4. Scheherazade‘s Sister, M.I.A.: Cultural Projects :: Storyteller Nights :: M.I.A. :: Born Free :: Sell Out, or Tiocfaidh ár lá :: Witticisms and Wagner :: Despot Culture :: Scheherazade in Guantánamo.

 

Marx’s Library

From Old Beardo’s library (as listed in the MEGA), the following books related to India or the East India Company have underlining or marginalia by Marx, in blue or red pen:

Alexander, R[ichard]: The rise and progress of British opium smuggling:

the illegality of the East India Company’s monopoly of the drug; and its injurious effects upon India, China, and the commerce of Great Britain. Five letters addressed to the Right Honourable the Earl of Shaftesbury. 3. ed. rev. and enl. London: Judd and Glass, Soc. for „Suppressing Opium Smuggling” 1856. 80 S. Standort des Orig.: SAPMO/Bibl., Ma 916. Bibl.-Stempel: SPD-Bibl., 41647 (Kat. 1901, S. 46). – Zentralsekretariat der SED/Bibl. – IMLB/Bibl.

Marginalien von Marx (Tinte) S. 37, 38.

Korrektur von fremder Hand.

Bibliothek Marx.

.

 

[Crosthwaite, Charles Haukes Todd:] Notes on the north-western 261 provinces of India. By a district officer. London: Allen 1869. 160, 23 S. Standort des Orig.: RGA, f. 1, op. 1, d. 6355. Bibl.-Stempel: SPD-Bibl., 41556 (Kat. 1901, S. 257), Etikett: 705. – IMLB/Bibl. – IMLM/ZPA. Buchhändleretikett: Subscription Library, London.

Marginalien von Marx (Blaustift) S. 2-70, 71, 72, 73, 74, 75, 76-91, 92, 93, 94,

95, 96, 97, 98, 99, 100-107, 129-132, 133-135, 136-150, 152, 153-156,

157-159; (Grünstift) S. 129.

Einige Seiten mit Eselsohr.

Bibliothek Marx.

.

 

East Indian Tariff. The debate on the motion of Hugh Birley, Esq., 349 M . P . , respecting import duties on cotton manufactures. Delivered in the House of Commons, Tuesday, July 10, 1877. Extracted from „Hansard’s Parliamentary Debates”, vol. 235. London: Buck 1877. 24 S.

Standort des Orig.: RGA, f. 1, op. 1, d. 6454.

Bibl.-Stempel: SPD-Bibl., 41196 (Kat. 1901, S. 47). – Zentralsekretariat der

SED/Bibl. – IMLB/Bibl. – IMLM/ZPA.

Marginalien von Marx (Bleistift) S. 3, 4, 5, 6, 7; (Rotstift) S. 8-24.

Textverlust durch Buchbinderschnitt.

Bibliothek Marx.

.

 

Grant, Robert: A sketch of the history of the East-India Company, from its first formation to the passing of the Regulating Act of 1773; with a summary view of the changes which have taken place since that period in the internal administration of British India. London: Black, Parry, Hatchard 1813. 13, L I I I , 397 S. Standort des Orig.: RGA, f. 1, op. 1, d. 6502. Bibl.-Stempel: SPD-Bibl., 41311 (Kat. 1901, S. 255). – IMLB/Bibl. – IMLM/ZPA.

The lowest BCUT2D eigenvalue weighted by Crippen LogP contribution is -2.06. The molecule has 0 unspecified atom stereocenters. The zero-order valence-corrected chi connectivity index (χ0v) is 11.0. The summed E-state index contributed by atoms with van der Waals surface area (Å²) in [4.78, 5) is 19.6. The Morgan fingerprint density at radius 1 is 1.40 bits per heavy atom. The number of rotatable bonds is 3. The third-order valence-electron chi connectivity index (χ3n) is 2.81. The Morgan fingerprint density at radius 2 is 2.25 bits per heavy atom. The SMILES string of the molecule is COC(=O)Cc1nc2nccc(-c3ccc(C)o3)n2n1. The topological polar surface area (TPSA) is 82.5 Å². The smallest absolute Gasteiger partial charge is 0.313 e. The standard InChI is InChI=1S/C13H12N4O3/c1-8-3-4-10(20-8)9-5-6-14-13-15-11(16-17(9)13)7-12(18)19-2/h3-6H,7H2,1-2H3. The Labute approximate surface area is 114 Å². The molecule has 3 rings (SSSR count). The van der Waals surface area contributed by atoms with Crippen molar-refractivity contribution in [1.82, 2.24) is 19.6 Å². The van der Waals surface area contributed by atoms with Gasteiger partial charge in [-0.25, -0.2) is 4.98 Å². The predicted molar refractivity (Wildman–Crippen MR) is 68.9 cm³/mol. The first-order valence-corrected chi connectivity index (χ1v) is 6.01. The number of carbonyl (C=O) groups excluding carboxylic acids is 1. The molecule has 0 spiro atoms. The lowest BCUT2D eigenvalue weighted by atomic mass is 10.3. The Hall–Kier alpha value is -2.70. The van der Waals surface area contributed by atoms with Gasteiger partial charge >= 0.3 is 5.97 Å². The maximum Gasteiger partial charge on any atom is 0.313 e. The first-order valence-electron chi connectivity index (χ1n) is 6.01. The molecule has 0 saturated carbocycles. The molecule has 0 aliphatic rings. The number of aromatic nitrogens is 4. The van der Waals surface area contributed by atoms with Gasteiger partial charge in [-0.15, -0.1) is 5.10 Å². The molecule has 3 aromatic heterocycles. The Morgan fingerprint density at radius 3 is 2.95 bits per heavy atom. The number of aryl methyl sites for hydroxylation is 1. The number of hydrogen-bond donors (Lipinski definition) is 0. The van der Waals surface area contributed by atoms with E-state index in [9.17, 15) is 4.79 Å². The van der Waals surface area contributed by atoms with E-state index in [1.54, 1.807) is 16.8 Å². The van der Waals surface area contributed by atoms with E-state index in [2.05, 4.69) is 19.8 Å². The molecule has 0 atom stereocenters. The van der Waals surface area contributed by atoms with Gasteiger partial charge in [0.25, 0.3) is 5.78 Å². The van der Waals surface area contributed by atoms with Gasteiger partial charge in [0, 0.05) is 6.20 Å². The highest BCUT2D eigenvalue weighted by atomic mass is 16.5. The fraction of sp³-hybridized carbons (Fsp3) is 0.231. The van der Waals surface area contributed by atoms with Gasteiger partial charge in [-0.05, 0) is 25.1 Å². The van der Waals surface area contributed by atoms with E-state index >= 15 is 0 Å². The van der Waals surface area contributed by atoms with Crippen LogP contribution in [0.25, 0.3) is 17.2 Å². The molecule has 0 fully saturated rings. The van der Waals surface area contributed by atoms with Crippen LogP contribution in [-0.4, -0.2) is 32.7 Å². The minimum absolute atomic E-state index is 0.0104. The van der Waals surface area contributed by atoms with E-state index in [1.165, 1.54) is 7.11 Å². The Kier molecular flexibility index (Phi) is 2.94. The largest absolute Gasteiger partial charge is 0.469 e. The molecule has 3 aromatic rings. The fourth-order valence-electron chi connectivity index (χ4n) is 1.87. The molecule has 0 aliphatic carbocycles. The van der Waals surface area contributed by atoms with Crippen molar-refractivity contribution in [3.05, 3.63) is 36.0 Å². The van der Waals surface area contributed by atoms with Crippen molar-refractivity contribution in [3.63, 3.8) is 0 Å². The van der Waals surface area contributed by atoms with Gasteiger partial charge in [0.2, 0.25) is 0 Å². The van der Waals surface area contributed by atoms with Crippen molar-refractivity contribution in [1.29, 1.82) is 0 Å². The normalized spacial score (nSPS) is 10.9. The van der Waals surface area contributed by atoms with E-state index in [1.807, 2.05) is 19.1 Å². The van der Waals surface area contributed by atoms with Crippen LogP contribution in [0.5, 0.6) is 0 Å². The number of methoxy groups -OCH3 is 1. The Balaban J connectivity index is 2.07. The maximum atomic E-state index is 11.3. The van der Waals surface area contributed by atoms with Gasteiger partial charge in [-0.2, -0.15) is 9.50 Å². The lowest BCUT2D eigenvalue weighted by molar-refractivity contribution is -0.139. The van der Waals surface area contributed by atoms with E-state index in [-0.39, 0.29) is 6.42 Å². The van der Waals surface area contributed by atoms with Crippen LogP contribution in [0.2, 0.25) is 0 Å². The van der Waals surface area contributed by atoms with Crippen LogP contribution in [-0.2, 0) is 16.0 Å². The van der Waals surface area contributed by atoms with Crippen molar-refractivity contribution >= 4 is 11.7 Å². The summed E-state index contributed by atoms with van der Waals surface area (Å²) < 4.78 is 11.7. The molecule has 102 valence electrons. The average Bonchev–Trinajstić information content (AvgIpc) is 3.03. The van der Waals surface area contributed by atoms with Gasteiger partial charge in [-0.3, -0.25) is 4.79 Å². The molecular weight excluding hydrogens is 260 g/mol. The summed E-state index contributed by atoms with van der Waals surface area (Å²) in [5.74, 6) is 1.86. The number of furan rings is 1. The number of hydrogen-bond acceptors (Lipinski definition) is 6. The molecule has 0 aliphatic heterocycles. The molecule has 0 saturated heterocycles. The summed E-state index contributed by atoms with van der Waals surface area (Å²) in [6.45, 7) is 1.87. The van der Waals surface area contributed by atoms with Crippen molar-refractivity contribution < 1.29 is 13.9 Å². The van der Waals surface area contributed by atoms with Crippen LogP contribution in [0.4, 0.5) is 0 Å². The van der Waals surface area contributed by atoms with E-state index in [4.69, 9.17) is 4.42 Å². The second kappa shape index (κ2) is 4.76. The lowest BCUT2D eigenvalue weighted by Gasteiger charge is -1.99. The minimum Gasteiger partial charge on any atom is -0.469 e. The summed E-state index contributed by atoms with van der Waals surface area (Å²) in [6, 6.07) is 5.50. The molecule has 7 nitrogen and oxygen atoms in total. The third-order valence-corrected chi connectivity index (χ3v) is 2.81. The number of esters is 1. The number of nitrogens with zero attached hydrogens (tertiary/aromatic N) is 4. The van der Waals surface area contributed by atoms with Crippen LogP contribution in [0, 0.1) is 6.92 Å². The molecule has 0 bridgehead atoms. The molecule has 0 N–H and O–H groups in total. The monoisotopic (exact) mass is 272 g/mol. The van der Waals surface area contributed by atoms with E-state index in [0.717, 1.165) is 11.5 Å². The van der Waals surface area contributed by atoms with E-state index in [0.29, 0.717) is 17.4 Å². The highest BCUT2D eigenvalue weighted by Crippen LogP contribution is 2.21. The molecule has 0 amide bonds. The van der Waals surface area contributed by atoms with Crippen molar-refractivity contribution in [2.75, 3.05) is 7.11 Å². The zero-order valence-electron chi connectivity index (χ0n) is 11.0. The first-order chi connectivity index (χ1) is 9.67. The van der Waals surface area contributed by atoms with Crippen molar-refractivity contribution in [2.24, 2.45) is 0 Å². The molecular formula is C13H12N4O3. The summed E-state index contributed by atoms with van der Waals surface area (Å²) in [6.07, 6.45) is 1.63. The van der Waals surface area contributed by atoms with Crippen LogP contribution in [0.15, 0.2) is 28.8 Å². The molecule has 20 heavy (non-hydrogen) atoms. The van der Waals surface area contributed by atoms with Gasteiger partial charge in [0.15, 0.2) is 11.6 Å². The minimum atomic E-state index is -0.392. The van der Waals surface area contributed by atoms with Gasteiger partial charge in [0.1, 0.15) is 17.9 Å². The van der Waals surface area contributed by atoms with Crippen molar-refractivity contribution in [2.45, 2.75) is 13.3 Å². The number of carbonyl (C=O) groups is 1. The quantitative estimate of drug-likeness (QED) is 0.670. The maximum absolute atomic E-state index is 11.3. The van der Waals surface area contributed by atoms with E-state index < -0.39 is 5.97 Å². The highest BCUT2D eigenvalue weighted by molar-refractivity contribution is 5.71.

Marginalien von Marx (Blaustift) S. 80, 81; (Rotstift) S. 356, 357, 358, 360-363.

Bibliothek Marx.

.

 

Irwin, H[enry] Qrossby]: The garden of India; or chapters on Oudh 610 history and affairs. London: Allen 1880. 350, 36 S. Standort des Orig.: RGA, f. 1, op. 1, d. 6503. Bibl.-Stempel: SPD-Bibl., 41403 (Kat. 1901, S. 256), Etikett: 694. – IMLB/Bibl. – IMLM/ZPA. Widmung: Verfasser an ungenannten Adressaten (Schmutztitel).

Marginalien von Marx (Blau- und Grünstift) S. 16-18, 20-26, 27, 28-39, 40,

41-57, 60, 61, 62-79, 80, 81-84, 86, 87, 88-90, 91-94, 95, 96, 97, 98, 99,

100, 101, 102, 103, 104, 105, 106, 107, 108, 109, 110, 111-113, 114, 115,

116, 117, 118, 119, 120-127, 128, 129, 130, 131, 132, 133, 134, 135, 136,

137-139, 140, 141, 142-144, 145-155, 156, 157-160, 161, 162-167,

168-170, 171, 172, 173, 174-182, 183, 184-187, 188, 189, 191, 192, 193,

194-198, 199, 200, 201-204, 205, 206, 207, 208, 209-212, 213, 214, 215,

216-218, 219, 220, 221, 222-230, 231, 232, 233, 234, 235-238, 239, 240,

241, 242, 243-246, 247, 248, 249-261, 262-265, 266, 267, 268, 269-276,

277, 278-280, 281, 282-284, 285, 286, 287, 288, 289, 290, 291, 292, 293,

294, 295, 296, 297-302, 303, 304, 305, 306-309, 310, 311, 312, 313, 314,

315, 316, 318, 319, 320, 321-339, 340, 341, 342, 344, 345-348, 349, 350;

Annoncenteil: S. [1], [2], 7, 11, 12, 14, 15, 23, 26-29, 36, [40].

Einige Seiten mit Eselsohr.

Bibliothek Marx.

.

 

M[a]cCuUoch, J[ohn| R[amsay|: A dictionary, practical, theoretical, 815 and historical, of commerce and commercial navigation. Illustrated with maps and plans. A new ed., corr., enl. and improved. With a suppl. London: Longman, Brown, Green and Longmans 1852. XXIII, 1510, 32 S. Standort des Orig.: SAPMO/Bibl., 54/13140. Bibl.-Stempel: SPD-Bibl, 41345 (Kat. 1901, S. 45). – Zentralsekretariat der SED/Bibl. – IMLB/Bibl. Buchbinderetikett: Westley & Co London.